But Gooi found himself intrigued.
“When I looked through (the course), I realised that there was a lot I didn’t know, for a very current topic, so I decided to enrol myself,” he said.
Gooi started a one-year course in June 2021. He elaborated that what intrigued him was how much he did not know about this new and emerging industry, with things like Augmented and Virtual Reality seeming as “alien” technologies to him. However, he did recognise that events in a virtual world are becoming more accepted by the public.
"I had always been doing live events, and with Covid, we moved into virtual events quite quickly. Getting a deeper understanding into immersive experiences and the prospect of being able to bring better outcomes to my clients is what motivated me to sign up."
Once he signed up, Gooi quickly got to grips with the curriculum, which included both theory and practical classes.
“The first half saw us in more technical classes, like 3D Art Asset Creation, where I was surprised I could build a 3D model of a living room with animation.
The modules on Lighting & Projection and Soundcape are somewhat related to my work, but with the focus on immersive experiences, and the perspective from the audience, it changed my way of thinking.”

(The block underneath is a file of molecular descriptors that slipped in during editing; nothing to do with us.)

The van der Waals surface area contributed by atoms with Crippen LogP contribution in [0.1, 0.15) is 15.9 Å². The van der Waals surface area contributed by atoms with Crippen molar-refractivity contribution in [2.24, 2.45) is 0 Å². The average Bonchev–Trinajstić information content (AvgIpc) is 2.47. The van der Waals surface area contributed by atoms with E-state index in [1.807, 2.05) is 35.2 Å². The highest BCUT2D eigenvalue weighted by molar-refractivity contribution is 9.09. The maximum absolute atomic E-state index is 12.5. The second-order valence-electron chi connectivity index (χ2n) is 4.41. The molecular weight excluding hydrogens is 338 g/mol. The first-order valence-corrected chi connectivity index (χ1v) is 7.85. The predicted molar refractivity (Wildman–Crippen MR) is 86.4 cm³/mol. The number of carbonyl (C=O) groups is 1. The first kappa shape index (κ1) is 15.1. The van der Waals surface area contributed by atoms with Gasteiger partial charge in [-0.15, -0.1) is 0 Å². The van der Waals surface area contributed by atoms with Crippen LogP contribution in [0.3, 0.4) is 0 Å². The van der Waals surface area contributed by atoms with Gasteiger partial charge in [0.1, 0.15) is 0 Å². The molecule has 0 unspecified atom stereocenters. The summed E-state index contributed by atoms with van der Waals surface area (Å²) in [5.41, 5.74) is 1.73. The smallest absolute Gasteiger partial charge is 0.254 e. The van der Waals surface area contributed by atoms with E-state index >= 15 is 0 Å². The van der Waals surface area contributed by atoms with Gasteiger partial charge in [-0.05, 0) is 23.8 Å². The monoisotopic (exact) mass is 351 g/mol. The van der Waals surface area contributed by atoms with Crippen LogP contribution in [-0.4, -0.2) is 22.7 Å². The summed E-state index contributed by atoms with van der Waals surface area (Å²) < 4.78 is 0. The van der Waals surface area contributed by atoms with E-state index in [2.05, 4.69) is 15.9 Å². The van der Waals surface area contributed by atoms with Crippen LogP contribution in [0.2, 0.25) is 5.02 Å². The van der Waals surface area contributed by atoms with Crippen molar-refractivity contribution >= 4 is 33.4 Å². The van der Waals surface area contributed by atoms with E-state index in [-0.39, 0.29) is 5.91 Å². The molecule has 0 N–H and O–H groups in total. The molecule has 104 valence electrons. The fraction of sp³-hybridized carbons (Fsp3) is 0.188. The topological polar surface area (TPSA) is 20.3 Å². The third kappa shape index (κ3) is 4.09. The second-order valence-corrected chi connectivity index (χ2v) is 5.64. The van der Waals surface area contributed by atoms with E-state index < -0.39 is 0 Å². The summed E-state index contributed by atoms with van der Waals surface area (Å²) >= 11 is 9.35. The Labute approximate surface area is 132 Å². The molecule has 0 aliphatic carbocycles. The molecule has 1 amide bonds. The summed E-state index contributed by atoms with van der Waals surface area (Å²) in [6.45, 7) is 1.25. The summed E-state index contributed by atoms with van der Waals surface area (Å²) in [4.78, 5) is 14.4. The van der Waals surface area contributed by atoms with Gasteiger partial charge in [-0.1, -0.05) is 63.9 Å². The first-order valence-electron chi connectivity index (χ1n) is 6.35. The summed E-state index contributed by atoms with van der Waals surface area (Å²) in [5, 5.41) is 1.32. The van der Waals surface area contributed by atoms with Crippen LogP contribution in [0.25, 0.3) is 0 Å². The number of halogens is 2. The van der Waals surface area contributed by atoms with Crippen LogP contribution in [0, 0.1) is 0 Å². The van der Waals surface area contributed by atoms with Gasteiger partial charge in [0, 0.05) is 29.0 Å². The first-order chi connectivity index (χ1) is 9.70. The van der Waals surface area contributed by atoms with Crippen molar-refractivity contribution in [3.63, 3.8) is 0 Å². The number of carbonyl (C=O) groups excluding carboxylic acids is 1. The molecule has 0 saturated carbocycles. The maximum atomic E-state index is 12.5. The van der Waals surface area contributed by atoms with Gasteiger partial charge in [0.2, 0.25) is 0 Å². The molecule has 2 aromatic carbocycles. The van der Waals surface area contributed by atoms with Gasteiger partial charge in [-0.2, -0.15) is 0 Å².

Soundscapes are the recording and cueing of sounds that contribute to an immersive experience, which goes very well with 3D Asset Creation.
Gooi was particularly proud of his 3D model, saying he “quite amazed” himself.
He enjoyed the experience, crediting his trainers for being understanding, especially as he was a mature student going back to school for the first time.
Gooi also said that his friends and family were surprised at his decision, but he wanted to inspire others to learn new things, even if they have been in their industry for a long time.
He shared how the things he learned directly helped him to enhance his own business:
"Even being able to explain how a lighting and projection design contributes to the impact on the audience is something I never focused on in the past.
In the Immersive Reality module we were exposed to AR, VR, 360 Virtual Tours, and Unreal Engine. Unreal Engine is used widely in my field of work, so getting introduced to it has been very useful, but getting proficient in it still requires a lot more work. I was able to make a 360 Virtual Tour of our own livestream studio."